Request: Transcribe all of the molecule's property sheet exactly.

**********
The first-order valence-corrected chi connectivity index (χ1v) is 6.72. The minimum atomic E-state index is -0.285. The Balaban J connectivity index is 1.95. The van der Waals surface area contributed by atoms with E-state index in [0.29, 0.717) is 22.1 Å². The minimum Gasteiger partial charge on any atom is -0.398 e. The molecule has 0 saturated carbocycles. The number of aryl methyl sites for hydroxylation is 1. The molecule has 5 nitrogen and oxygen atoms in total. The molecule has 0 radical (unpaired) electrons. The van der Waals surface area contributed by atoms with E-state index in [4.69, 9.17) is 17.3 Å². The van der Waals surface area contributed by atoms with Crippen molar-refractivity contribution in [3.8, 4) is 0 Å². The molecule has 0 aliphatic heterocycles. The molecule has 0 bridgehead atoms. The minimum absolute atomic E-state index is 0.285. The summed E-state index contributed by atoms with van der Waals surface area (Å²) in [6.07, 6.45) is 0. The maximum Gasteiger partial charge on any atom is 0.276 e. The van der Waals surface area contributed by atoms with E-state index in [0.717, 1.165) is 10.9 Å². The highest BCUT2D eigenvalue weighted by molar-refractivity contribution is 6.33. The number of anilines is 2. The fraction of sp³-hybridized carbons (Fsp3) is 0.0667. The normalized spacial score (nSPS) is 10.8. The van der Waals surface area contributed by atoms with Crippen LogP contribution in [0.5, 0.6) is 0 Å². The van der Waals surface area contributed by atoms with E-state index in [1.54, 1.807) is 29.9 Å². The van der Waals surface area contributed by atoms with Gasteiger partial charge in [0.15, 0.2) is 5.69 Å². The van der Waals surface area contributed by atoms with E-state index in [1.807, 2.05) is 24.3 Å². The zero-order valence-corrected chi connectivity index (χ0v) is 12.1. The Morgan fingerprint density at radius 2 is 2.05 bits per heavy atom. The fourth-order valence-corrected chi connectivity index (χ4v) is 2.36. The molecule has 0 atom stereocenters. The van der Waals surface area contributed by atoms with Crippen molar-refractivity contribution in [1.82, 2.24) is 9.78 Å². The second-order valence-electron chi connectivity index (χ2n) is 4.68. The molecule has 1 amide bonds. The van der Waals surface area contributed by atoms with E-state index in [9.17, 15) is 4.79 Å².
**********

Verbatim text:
The first-order valence-corrected chi connectivity index (χ1v) is 6.72. The minimum atomic E-state index is -0.285. The Balaban J connectivity index is 1.95. The van der Waals surface area contributed by atoms with E-state index in [0.29, 0.717) is 22.1 Å². The minimum Gasteiger partial charge on any atom is -0.398 e. The molecule has 0 saturated carbocycles. The number of aryl methyl sites for hydroxylation is 1. The molecule has 5 nitrogen and oxygen atoms in total. The molecule has 0 radical (unpaired) electrons. The van der Waals surface area contributed by atoms with E-state index in [4.69, 9.17) is 17.3 Å². The van der Waals surface area contributed by atoms with Crippen molar-refractivity contribution in [3.8, 4) is 0 Å². The molecule has 0 aliphatic heterocycles. The molecule has 0 bridgehead atoms. The minimum absolute atomic E-state index is 0.285. The summed E-state index contributed by atoms with van der Waals surface area (Å²) in [6.07, 6.45) is 0. The maximum Gasteiger partial charge on any atom is 0.276 e. The van der Waals surface area contributed by atoms with E-state index in [0.717, 1.165) is 10.9 Å². The highest BCUT2D eigenvalue weighted by molar-refractivity contribution is 6.33. The number of anilines is 2. The fraction of sp³-hybridized carbons (Fsp3) is 0.0667. The normalized spacial score (nSPS) is 10.8. The van der Waals surface area contributed by atoms with Crippen LogP contribution in [0.5, 0.6) is 0 Å². The van der Waals surface area contributed by atoms with E-state index in [1.54, 1.807) is 29.9 Å². The van der Waals surface area contributed by atoms with Gasteiger partial charge in [0.15, 0.2) is 5.69 Å². The van der Waals surface area contributed by atoms with E-state index in [1.807, 2.05) is 24.3 Å². The zero-order valence-corrected chi connectivity index (χ0v) is 12.1. The Morgan fingerprint density at radius 2 is 2.05 bits per heavy atom. The fourth-order valence-corrected chi connectivity index (χ4v) is 2.36. The molecule has 0 atom stereocenters. The van der Waals surface area contributed by atoms with Crippen molar-refractivity contribution in [1.82, 2.24) is 9.78 Å². The second-order valence-electron chi connectivity index (χ2n) is 4.68. The molecule has 1 amide bonds. The van der Waals surface area contributed by atoms with E-state index in [9.17, 15) is 4.79 Å².